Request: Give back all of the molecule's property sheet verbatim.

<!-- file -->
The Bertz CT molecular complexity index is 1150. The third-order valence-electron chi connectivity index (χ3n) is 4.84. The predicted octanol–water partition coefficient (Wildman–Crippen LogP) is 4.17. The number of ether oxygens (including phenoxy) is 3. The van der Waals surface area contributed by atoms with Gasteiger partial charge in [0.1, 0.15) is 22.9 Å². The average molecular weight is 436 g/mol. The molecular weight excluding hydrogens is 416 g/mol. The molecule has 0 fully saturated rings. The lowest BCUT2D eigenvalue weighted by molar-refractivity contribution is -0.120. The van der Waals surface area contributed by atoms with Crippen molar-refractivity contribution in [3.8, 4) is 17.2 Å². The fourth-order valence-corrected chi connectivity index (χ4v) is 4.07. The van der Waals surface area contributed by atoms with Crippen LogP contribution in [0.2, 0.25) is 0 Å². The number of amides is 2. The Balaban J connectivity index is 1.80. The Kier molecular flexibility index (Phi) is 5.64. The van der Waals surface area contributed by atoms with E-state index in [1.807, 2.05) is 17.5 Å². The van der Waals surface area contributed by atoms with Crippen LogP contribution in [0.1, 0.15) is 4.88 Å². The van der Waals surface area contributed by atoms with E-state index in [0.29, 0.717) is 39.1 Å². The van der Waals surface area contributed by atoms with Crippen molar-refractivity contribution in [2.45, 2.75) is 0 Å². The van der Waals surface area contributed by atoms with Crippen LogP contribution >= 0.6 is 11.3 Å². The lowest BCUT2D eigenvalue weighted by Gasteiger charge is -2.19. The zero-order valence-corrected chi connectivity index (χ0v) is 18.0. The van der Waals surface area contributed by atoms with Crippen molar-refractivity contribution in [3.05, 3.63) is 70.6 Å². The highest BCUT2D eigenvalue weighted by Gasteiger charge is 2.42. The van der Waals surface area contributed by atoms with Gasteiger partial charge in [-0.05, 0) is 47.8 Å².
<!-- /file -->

The Bertz CT molecular complexity index is 1150. The third-order valence-electron chi connectivity index (χ3n) is 4.84. The predicted octanol–water partition coefficient (Wildman–Crippen LogP) is 4.17. The number of ether oxygens (including phenoxy) is 3. The van der Waals surface area contributed by atoms with Gasteiger partial charge in [0.1, 0.15) is 22.9 Å². The average molecular weight is 436 g/mol. The molecular weight excluding hydrogens is 416 g/mol. The molecule has 0 fully saturated rings. The lowest BCUT2D eigenvalue weighted by molar-refractivity contribution is -0.120. The van der Waals surface area contributed by atoms with Crippen molar-refractivity contribution in [3.8, 4) is 17.2 Å². The fourth-order valence-corrected chi connectivity index (χ4v) is 4.07. The van der Waals surface area contributed by atoms with Crippen LogP contribution in [0.2, 0.25) is 0 Å². The number of amides is 2. The Balaban J connectivity index is 1.80. The Kier molecular flexibility index (Phi) is 5.64. The van der Waals surface area contributed by atoms with E-state index in [1.807, 2.05) is 17.5 Å². The van der Waals surface area contributed by atoms with Crippen LogP contribution in [0.1, 0.15) is 4.88 Å². The van der Waals surface area contributed by atoms with E-state index in [0.29, 0.717) is 39.1 Å². The van der Waals surface area contributed by atoms with Crippen molar-refractivity contribution in [2.45, 2.75) is 0 Å². The van der Waals surface area contributed by atoms with Crippen LogP contribution >= 0.6 is 11.3 Å². The lowest BCUT2D eigenvalue weighted by Gasteiger charge is -2.19. The zero-order valence-corrected chi connectivity index (χ0v) is 18.0. The van der Waals surface area contributed by atoms with Crippen molar-refractivity contribution in [3.05, 3.63) is 70.6 Å². The highest BCUT2D eigenvalue weighted by Gasteiger charge is 2.42. The van der Waals surface area contributed by atoms with Gasteiger partial charge in [-0.05, 0) is 47.8 Å².